FORUMS: list search recent posts

Splitting digitized film into scenes

COW Forums : DaVinci Resolve

<< PREVIOUS   •   VIEW ALL   •   PRINT   •   NEXT >>
Frank Lytle
Splitting digitized film into scenes
on Mar 30, 2020 at 3:49:46 am

I am new to this forum and am looking for a way to edit 8mm and 16mm film that was digitized but done in a fashion where I have one 55 minute scene that covers many rolls of film. How can I split the scenes and save in separate folders for identification and future use.?
Thanks for any suggestions.
FCL

FCL


Return to posts index

Marc Wielage
Re: Splitting digitized film into scenes
on Mar 30, 2020 at 7:25:11 am

You could do that if you pulled the entire file into Resolve, then on the Deliver page set in and out points for each segment you want to render, and enter a custom name for each segment. I would use the exact same file format used for the film scan without any color or sizing change, and the results should be "virtually lossless" depending on what file format as used.

What is the file format?


Return to posts index

Frank Lytle
Re: Splitting digitized film into scenes
on Mar 30, 2020 at 4:06:41 pm

The file format is m4v
I will try what you suggested
Thank you

FCL


Return to posts index


Damien Molineaux
Re: Splitting digitized film into scenes
on Mar 30, 2020 at 6:30:45 pm

Hi,
I'm currently doing precisely this on a project. I received a ProRes4444 scan from the lab (from 16mm film). I used the scene detection option before importing into Resolve. I adjusted where necessary, mostly removing unwanted cuts, but also adding a few Resolve did not detect.
I made a quick pass to adjust the image which was scanned flat, to have decent looking images for editing and exported proxies for editing (in ProRes LT at source resolution), and then I'm making a second export, without any grading, at source resolution and with the "do not reencode" option checked to create new source media which I will use after the editing to conform back to, before final grading. For bot the exports I use the same naming optons!

______________________________________
Filmmaker, DoP & Colorist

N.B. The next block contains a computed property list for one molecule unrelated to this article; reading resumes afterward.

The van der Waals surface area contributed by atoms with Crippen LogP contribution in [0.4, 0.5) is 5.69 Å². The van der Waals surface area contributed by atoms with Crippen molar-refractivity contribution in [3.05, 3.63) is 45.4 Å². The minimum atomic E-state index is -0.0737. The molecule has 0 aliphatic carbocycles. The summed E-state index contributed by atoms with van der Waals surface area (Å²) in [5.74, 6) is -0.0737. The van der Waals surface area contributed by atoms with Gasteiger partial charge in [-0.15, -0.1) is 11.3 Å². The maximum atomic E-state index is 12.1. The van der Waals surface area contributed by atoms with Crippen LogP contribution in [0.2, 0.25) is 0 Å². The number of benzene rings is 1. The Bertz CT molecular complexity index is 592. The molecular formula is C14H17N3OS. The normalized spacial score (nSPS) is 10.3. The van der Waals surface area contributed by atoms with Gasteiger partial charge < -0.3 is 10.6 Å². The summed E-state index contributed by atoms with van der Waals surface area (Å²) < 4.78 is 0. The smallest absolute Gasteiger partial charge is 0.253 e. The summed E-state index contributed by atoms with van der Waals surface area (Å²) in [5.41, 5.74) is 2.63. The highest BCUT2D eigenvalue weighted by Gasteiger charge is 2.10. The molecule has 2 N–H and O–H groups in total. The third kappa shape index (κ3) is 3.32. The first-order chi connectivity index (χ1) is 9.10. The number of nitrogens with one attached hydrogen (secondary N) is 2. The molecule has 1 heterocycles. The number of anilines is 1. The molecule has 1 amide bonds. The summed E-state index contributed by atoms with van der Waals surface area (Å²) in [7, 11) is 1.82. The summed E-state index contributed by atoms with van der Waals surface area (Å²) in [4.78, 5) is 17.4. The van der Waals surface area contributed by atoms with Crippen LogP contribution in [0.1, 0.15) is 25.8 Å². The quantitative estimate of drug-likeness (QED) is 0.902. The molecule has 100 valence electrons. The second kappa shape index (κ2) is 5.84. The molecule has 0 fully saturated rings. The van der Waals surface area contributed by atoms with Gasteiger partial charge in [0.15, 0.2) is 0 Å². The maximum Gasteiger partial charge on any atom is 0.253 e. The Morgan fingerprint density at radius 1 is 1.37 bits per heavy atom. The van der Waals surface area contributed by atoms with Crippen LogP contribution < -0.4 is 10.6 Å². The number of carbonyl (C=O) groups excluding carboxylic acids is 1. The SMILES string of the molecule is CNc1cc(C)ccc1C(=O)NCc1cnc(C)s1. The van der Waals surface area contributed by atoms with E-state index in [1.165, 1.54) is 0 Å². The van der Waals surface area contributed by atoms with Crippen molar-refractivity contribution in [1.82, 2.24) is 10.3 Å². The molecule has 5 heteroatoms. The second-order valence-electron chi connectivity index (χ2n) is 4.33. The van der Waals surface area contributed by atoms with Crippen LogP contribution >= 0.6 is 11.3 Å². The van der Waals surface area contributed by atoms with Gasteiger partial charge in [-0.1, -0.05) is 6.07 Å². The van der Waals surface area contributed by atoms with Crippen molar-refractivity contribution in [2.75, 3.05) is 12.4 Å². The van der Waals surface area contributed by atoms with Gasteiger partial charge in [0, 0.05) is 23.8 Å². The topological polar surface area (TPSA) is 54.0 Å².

Based in Geneva, Switzerland
http://www.c-sideprod.ch | http://www.earthling-prod.net


Return to posts index

Tim McCallister
Re: Splitting digitized film into scenes
on May 19, 2020 at 12:15:23 am
Last Edited By Tim McCallister on May 19, 2020 at 12:24:32 am

In the vein of this thread, I too had some old B&W 16mm transferred --> 5K (3840x2880, 4:3 Aspect Ratio, ProRes4444 10bit) but unfortunately due to my naivete, it was scanned into .709 rather than .2020.

Question: Is it worth it to have Resolve remap it into .2020 for doing an HDR correction down the road? Or is this just (an analogy of) creating empty pixels that aren't there in the first place? I ask because there's a video tutorial online of how to do this, but it seems on a technical level this would be an empty exercise that doesn't provide extra dynamic range if it wasn't there in the first place...

I realize HDR mostly works best with color, but having seen the recent 4K of Halloween (1978), there's a definite wider range of Bright to Dark, especially in the outdoors sunlit scenes where the girls are walking/talking in their neighborhood, an additional ceiling I'd love to have access to. I mean, Schindler's List and Elephant Man are in HDR (albeit, by brilliant cinematographers, but still...).

Apologizing ahead of time for my newbie status...


Return to posts index

Marc Wielage
Re: Splitting digitized film into scenes
on May 24, 2020 at 6:49:57 am

[Tim McCallister] "In the vein of this thread, I too had some old B&W 16mm transferred --> 5K (3840x2880, 4:3 Aspect Ratio, ProRes4444 10bit) but unfortunately due to my naivete, it was scanned into .709 rather than .2020."

Rec709 or Rec2020 is not exactly a factor for film scans per se. The usual practice is to scan in 10- or 12- or even 16-bit Log, usually in a Lossless or near-lossless format like DPX or EXR or ProRes 444 (which can be 12-bit). Log can be corrected in a display-referred environment to Rec709 or HDR or whatever you want.

My experience is that 16mm tends to get really, really grainy when you stretch out the dynamic range to the 1000 nits or so of HDR or Dolby Vision, so be prepared for using some NR. One tactic is to apply the NR only to the highlights and be extremely careful about artifacts and loss of detail. There are a lot of factors for NR, so it's fair to say it's not a simple subject, and film restoration people often differ on how much NR is too much.

I would not worry about HDR unless you have an actual distributor demanding it, and unless you actually have a calibrated color-critical HDR display, like one of the top-of-the-line Flanders or Sony BVM monitors. HDR is challenging and not cheap or easy to do correctly.


Return to posts index

<< PREVIOUS   •   VIEW ALL   •   PRINT   •   NEXT >>
© 2020 CreativeCOW.net All Rights Reserved
[TOP]